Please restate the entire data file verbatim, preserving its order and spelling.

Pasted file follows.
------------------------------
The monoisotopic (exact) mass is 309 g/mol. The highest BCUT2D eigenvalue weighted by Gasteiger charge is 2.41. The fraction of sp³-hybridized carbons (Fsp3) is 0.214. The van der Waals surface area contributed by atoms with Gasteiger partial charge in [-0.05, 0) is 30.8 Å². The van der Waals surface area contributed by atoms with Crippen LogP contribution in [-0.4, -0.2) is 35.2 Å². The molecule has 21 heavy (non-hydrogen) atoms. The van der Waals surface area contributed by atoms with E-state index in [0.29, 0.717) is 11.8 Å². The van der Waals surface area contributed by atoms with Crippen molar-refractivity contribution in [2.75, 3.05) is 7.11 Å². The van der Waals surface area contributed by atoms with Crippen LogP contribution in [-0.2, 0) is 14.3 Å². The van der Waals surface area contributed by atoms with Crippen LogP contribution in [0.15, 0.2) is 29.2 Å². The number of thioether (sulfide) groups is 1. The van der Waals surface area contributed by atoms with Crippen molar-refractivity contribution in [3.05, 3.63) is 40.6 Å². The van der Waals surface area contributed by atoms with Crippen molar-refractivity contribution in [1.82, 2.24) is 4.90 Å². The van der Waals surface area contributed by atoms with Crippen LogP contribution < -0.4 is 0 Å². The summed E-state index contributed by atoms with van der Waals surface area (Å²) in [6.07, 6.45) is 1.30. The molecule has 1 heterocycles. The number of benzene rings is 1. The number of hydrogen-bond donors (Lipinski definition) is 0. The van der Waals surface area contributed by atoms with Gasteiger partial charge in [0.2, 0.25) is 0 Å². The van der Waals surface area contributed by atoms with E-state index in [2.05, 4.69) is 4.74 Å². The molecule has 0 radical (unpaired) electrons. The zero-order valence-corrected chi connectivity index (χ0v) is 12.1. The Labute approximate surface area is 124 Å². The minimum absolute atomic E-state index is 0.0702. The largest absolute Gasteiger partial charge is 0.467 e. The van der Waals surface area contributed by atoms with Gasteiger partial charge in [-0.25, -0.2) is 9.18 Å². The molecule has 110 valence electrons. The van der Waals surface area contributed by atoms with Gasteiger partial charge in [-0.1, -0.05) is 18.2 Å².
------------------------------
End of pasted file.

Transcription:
The monoisotopic (exact) mass is 309 g/mol. The highest BCUT2D eigenvalue weighted by Gasteiger charge is 2.41. The fraction of sp³-hybridized carbons (Fsp3) is 0.214. The van der Waals surface area contributed by atoms with Gasteiger partial charge in [-0.05, 0) is 30.8 Å². The van der Waals surface area contributed by atoms with Crippen LogP contribution in [-0.4, -0.2) is 35.2 Å². The molecule has 21 heavy (non-hydrogen) atoms. The van der Waals surface area contributed by atoms with E-state index in [0.29, 0.717) is 11.8 Å². The van der Waals surface area contributed by atoms with Crippen molar-refractivity contribution in [2.75, 3.05) is 7.11 Å². The van der Waals surface area contributed by atoms with Crippen LogP contribution in [-0.2, 0) is 14.3 Å². The van der Waals surface area contributed by atoms with Crippen LogP contribution in [0.15, 0.2) is 29.2 Å². The number of thioether (sulfide) groups is 1. The van der Waals surface area contributed by atoms with Crippen molar-refractivity contribution in [3.05, 3.63) is 40.6 Å². The van der Waals surface area contributed by atoms with Crippen molar-refractivity contribution in [1.82, 2.24) is 4.90 Å². The van der Waals surface area contributed by atoms with Crippen LogP contribution < -0.4 is 0 Å². The summed E-state index contributed by atoms with van der Waals surface area (Å²) in [6.07, 6.45) is 1.30. The molecule has 1 heterocycles. The number of benzene rings is 1. The number of hydrogen-bond donors (Lipinski definition) is 0. The van der Waals surface area contributed by atoms with Gasteiger partial charge in [0.2, 0.25) is 0 Å². The van der Waals surface area contributed by atoms with E-state index in [2.05, 4.69) is 4.74 Å². The molecule has 0 radical (unpaired) electrons. The zero-order valence-corrected chi connectivity index (χ0v) is 12.1. The Labute approximate surface area is 124 Å². The minimum absolute atomic E-state index is 0.0702. The largest absolute Gasteiger partial charge is 0.467 e. The van der Waals surface area contributed by atoms with Gasteiger partial charge in [-0.25, -0.2) is 9.18 Å². The molecule has 110 valence electrons. The van der Waals surface area contributed by atoms with Gasteiger partial charge in [-0.1, -0.05) is 18.2 Å².